Albuquerque, NM 87108


Little Red Hamburger Hut

If you're craving a burger in Albuquerque, skip the chains--skip EVERYWHERE else--and head to Little Red Hamburger Hut for the best red chile burger on the planet.

It's in a funky old adobe building that used to be a Wimpy's, so there was already an established hamburger tradition in that spot. And if you come here, you'd best be craving a burger, in fact, because there's precious little else on offer: fries, or a bowl of red chile (or slap 'em together: chile cheese fries!)... that's about it. But the burgers are so good, it won't matter. Served any way you want: on a bun, on a tortilla, with or without red chile, cheese, tomato, onions, pickle, mustard... you get the idea. They utter the phrase "satisfaction guaranteed" so often and with such heartfelt gusto that I honestly believe they would have cheerfully refunded my money if I had expressed any complaint whatsoever. But that was not to be--I, instead, returned to the counter and ordered a second double red chile-cheeseburger.

They can be closed at unexpected times--and they're always closed by 8 p.m.--so it's a good idea to call idea to be sure they're open.

Little Red Hamburger Hut
1501 Mountain Rd NW
Albuquerque, NM 87104


Duran Central Pharmacy

New Mexicans have fierce running debates about who has the best red or green chile... many would say that the top contender in both categories can be found at the Duran Central Pharmacy.

This place serves what was easily the best red chile I tried anywhere--even better than Mary & Tito's. The green chile I sampled was also the best I have ever tried, although I don't order it very often. Good, solid New Mexican fare at very reasonable prices--I had a beautifully seasoned beef burrito, wrapped in a lightly-toasted, ultra-fresh flour tortilla... it could not have been better, and it cost about eight bucks.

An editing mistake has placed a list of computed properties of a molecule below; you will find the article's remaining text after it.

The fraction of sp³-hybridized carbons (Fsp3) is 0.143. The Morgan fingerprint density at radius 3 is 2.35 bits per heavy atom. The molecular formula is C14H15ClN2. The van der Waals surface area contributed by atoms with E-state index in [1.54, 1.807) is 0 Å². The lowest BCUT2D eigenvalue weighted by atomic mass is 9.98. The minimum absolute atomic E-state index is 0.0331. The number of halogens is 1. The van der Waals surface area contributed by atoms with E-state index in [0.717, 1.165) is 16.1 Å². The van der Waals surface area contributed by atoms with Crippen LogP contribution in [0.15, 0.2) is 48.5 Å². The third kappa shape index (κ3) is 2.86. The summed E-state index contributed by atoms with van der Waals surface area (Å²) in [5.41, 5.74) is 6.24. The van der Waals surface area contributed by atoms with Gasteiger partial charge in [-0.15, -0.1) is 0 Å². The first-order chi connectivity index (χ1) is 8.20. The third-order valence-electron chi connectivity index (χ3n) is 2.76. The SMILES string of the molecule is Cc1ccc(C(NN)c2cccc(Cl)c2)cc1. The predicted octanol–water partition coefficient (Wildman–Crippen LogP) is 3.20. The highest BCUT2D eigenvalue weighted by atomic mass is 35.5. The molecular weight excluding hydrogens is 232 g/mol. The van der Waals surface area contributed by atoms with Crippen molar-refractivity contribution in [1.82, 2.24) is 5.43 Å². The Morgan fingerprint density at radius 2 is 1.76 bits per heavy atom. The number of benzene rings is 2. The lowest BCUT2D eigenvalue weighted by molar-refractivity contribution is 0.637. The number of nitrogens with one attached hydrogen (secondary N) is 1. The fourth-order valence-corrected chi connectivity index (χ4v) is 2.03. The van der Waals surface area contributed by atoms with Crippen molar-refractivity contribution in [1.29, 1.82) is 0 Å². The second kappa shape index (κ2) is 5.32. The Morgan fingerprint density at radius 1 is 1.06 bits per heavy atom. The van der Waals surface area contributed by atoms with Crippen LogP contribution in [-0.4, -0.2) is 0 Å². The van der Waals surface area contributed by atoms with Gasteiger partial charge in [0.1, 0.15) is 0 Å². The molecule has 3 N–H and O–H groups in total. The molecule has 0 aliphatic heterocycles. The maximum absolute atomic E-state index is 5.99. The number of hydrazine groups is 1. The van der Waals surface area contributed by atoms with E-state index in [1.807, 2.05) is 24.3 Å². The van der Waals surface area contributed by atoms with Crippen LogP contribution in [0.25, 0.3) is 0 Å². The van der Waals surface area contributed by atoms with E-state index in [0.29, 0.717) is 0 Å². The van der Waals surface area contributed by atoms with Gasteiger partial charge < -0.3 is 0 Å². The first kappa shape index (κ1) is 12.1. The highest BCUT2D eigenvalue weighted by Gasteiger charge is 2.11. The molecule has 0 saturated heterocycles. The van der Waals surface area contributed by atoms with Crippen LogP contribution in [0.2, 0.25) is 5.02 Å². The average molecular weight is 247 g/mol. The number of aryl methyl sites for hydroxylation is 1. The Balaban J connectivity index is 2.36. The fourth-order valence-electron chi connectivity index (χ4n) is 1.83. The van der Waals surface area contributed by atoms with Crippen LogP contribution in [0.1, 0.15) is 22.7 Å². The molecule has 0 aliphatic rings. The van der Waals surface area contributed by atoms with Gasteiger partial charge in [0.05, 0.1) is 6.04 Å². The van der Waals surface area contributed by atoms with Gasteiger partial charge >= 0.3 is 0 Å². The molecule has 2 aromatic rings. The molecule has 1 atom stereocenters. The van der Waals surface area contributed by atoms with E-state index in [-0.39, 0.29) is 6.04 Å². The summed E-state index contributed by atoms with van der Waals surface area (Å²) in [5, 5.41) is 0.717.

Skip the more touristy places and go for this local institution (or Mary & Tito's). Enter the pharmacy, and the counter area with a few tables is in the back.

Duran Central Pharmacy
1815 Central Avenue NW
Albuquerque, NM 87104

Mary & Tito's Cafe

After two extended trips to Albuquerque, I can unequivocally say that the best traditional New Mexican cooking I tried was at Mary's & Tito's Cafe. Everything about the place fairly shouts "grandma", from the old-style southwest diner decor to, most importantly, the cooking.

No surprises on the menu... it's typical enchilada/burrito/taco/tamale fare, but everything is prepared carefully and--dare I say it?--lovingly. Everything on the combination plate I ordered was fantastic: a beef taco, a cheese enchilada, and the most perfectly-fried chile relleno I've ever had, surrounded by superb red chile. (The local joke--Q. "What's New Mexico's state question? A. Red or green?"--is answered almost invariably "red" by me.) One can order a side of carne adovada for five bucks, and it's great: lots of carne (pork) seasoned with adovo, almost like a New Mexican pulled pork. So often it's a dish of adovo with little bits of carne swimming in it.

Prices are eminently reasonable... they're downright cheap when you consider that Mary & Tito's was recently awarded the James Beard Foundation's 2010 America's Classics Award. They definitely deserved it!

Mary & Tito's Cafe
2711 4th Street NW
Albuquerque, NM 87107